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The man in the bow tie and tortoiseshell glasses is holding forth as his black coffee goes cold. He has talked about CP Snow, Moore’s Law, the history of Belgium’s railways and the rise of Oswald Mosley with barely a pause for breath, let alone interruption. Now he’s referencing Thucydides and the Melian Dialogues; before we finish he’ll fit in a quick mention of Humbert Humbert, Uber and unicorns. Breakfast with the Estonian president, it’s fair to say, is unlike a meeting with any other politician.

There is a purpose to these verbal meanderings of Toomas Hendrik Ilves. When his nation regained independence in 1991, it sought territorial security through Nato and economic security through the EU – but Ilves worries that those supranational safety blankets do not appear to be as secure as they once were. Over the course of an hour he eloquently dissects the threat that the organisations face – and the ways in which he wants them to change.

His concerns over the EU are not solely to do with the union’s failure to deal with the current refugee crisis. Of greater worry, as he puts its, is “whether or not Europe as a whole can be competitive in the 21st century” and, in particular, the union’s inability to create a digital single market. Without it “there’s no point in the best and the brightest staying here to develop their services”.

Ilves is one of the few European leaders who genuinely knows what he’s talking about when it comes to the digital economy. Estonia is the most advanced digital nation in the EU, with citizens able to access their health records and vote in general elections online. Part of that drive has come from Ilves himself, who learnt to program when he was 13 and is as comfortable talking about coding as he is fiscal policy.

That’s not the case elsewhere, he claims. “The problem is you have people who don’t get technology who are in charge of policy and legislation. Here in Europe I find that the ignorance is especially great. And this division between the people who get it and the people who don’t is increasingly harming us. Our legislation is not keeping up with change – in fact there are attempts to block new economic models such as the sharing economy, and that will lead to disaster for Europe as a whole. If we don’t want Europe to turn into the world’s greatest museum we’d better do stuff.”

As the leader of a nation that shares a border with Russia, Ilves is understandably positive about his nation’s membership of Nato. But since Russian president Vladimir Putin ordered the annexation of Crimea and sent troops into eastern Ukraine, Estonia and its fellow eastern European nations have been asking their Nato allies for more assistance. Nato’s response to Russian aggression does not have to involve the military, Ilves insists. Instead, Nato – and the UK in particular – should target Russian money.

“I think we’re looking the wrong way at the problem. It’s not simply a matter of troops. If you have a kleptocratic regime that is interested in getting as much money as possible and shipping it to London then maybe the military response is not the best; maybe just turn off Swift [the network that enables money to be transferred across the world]. If you can’t do anything with your money then maybe you won’t go to war.”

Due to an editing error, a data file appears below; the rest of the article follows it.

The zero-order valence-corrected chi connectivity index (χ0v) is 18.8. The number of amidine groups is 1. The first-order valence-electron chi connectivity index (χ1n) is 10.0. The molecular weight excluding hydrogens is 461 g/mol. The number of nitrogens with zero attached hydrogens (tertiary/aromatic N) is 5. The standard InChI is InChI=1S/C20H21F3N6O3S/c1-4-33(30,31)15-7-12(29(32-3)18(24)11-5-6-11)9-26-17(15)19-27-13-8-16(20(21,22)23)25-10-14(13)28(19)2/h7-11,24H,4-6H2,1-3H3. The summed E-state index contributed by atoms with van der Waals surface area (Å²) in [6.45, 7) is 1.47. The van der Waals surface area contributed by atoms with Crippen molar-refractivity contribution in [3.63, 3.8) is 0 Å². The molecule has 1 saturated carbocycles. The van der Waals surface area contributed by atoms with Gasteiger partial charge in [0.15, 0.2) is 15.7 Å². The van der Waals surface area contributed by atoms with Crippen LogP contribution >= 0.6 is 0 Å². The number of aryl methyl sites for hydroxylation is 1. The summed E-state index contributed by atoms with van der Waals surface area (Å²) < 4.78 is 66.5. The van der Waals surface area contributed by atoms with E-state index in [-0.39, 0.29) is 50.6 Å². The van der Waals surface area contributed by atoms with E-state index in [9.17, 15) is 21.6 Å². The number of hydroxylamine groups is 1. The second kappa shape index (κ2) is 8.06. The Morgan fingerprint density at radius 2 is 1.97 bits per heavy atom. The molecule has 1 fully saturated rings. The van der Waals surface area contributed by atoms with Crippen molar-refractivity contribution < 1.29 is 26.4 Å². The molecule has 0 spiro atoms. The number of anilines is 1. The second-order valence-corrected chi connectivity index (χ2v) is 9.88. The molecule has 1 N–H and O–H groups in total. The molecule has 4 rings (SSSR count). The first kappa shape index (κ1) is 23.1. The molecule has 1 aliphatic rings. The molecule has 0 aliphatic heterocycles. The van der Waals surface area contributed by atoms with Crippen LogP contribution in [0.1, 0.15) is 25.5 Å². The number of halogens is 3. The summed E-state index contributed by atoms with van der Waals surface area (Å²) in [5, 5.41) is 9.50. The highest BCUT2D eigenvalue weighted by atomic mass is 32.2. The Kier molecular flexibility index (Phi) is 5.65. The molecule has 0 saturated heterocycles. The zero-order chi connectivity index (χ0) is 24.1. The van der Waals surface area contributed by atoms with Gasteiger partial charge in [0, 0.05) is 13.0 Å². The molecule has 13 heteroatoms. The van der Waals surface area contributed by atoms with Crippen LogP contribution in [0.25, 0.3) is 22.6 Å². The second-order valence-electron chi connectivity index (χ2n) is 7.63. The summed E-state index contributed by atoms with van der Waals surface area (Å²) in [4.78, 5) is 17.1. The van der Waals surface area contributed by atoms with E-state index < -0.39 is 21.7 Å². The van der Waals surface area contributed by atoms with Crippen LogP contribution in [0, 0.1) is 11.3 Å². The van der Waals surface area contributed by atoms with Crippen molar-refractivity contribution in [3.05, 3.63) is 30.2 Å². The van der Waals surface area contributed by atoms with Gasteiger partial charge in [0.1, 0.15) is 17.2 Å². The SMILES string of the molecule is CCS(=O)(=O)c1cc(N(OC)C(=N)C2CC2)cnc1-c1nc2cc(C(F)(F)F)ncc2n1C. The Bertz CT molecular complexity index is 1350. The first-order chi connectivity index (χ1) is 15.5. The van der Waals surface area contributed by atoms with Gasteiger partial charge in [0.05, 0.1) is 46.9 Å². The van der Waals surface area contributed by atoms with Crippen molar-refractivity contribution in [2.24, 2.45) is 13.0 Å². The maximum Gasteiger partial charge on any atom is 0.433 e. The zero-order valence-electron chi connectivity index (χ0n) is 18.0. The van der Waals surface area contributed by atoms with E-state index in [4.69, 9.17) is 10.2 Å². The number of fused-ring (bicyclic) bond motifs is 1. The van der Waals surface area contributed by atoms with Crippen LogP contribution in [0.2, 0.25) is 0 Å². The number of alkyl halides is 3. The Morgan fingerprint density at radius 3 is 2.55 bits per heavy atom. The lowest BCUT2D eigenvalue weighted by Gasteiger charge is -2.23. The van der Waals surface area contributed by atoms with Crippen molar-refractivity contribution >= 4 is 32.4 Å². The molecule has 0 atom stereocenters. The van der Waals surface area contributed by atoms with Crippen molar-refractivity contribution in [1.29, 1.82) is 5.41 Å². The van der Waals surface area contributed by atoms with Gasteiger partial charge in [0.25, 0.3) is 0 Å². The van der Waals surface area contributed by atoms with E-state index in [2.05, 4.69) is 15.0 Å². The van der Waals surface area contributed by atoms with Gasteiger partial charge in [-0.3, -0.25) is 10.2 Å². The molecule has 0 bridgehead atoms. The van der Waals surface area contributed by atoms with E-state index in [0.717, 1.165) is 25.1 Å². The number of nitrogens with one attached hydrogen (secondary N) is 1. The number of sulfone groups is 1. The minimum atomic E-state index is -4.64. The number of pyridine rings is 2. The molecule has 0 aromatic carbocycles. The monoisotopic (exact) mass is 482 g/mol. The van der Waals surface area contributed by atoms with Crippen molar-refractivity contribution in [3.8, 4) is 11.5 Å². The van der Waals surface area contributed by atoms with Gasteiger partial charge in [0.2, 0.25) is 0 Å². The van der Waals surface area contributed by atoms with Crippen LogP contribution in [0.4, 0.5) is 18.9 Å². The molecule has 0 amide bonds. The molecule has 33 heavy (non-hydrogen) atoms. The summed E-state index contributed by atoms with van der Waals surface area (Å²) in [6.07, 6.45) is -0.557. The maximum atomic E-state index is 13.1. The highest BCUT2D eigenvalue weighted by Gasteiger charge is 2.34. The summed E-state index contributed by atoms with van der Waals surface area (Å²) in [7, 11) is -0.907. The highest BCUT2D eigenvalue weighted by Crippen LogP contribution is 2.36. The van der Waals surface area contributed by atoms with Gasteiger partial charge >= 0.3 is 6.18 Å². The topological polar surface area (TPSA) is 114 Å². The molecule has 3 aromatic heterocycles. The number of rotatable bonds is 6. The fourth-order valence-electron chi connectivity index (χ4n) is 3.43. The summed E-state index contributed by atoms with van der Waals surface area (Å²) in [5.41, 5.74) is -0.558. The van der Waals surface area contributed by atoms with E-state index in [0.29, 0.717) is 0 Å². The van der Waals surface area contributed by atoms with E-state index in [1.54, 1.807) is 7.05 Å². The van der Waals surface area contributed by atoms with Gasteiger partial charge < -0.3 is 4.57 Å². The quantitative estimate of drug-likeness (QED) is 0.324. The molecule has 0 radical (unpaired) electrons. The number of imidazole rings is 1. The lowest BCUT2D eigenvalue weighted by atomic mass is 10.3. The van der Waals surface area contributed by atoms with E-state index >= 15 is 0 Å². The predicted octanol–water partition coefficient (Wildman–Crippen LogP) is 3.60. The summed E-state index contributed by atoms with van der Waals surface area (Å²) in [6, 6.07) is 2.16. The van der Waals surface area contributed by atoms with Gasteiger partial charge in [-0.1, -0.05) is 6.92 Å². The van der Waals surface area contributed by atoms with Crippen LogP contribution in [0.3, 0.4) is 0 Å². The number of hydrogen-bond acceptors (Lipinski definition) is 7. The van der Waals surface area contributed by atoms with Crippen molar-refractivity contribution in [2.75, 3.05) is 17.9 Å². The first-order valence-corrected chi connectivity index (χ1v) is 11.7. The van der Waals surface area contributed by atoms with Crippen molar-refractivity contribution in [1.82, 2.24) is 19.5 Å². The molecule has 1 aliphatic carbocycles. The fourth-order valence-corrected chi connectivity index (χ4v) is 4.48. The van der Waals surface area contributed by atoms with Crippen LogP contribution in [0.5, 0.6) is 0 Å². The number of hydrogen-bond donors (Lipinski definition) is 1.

Ilves accepts that there is currently little support for what he admits is “the nuclear option” but he worries that his fellow leaders in the EU and Nato are not taking the Russian threat seriously enough. There are too many politicians “thinking in the short term of economic benefits for their countries, not realising that what Russia has done – with the annexation of Crimea as well as its military presence in the Donbass – has really destroyed the foundations of post-Second World War security agreements”.

And Ilves has little time for those on the left, such as the UK Labour party leader Jeremy Corbyn, who have been critical of Nato’s eastern expansion and suggested it has “provoked” Russia. “I mean that’s just a canard,” he says with a dismissive wave of the hand. “It shows a lack of understanding of what Nato’s about,” he adds, before characterising the anti-Nato argument as “standard crap that you saw in Daily Worker cartoons”.

Not that he is going to waste his time trying to convince those politicians otherwise. “If people are not intellectually serious from the get-go, there’s not much to talk about.”

President Ilves has always been this willing to speak his mind but the fact that his second and final term in office is coming to an end – the Estonian parliament will choose a new president in August – has almost certainly relaxed his tongue a little. Unlike other European politicians from small nations who have reached the top, Ilves does not have his eyes on a European or international post. Instead, he says, he is looking forward to working at a think-tank on public policy or IT issues.

This would probably be a better fit for him than the EU or UN; one suspects that a free thinker such as Ilves would have trouble slotting seamlessly into an international bureaucracy. First though, he says, “I want to take a break.” And then, for the first time in the best part of an hour, he stops talking.

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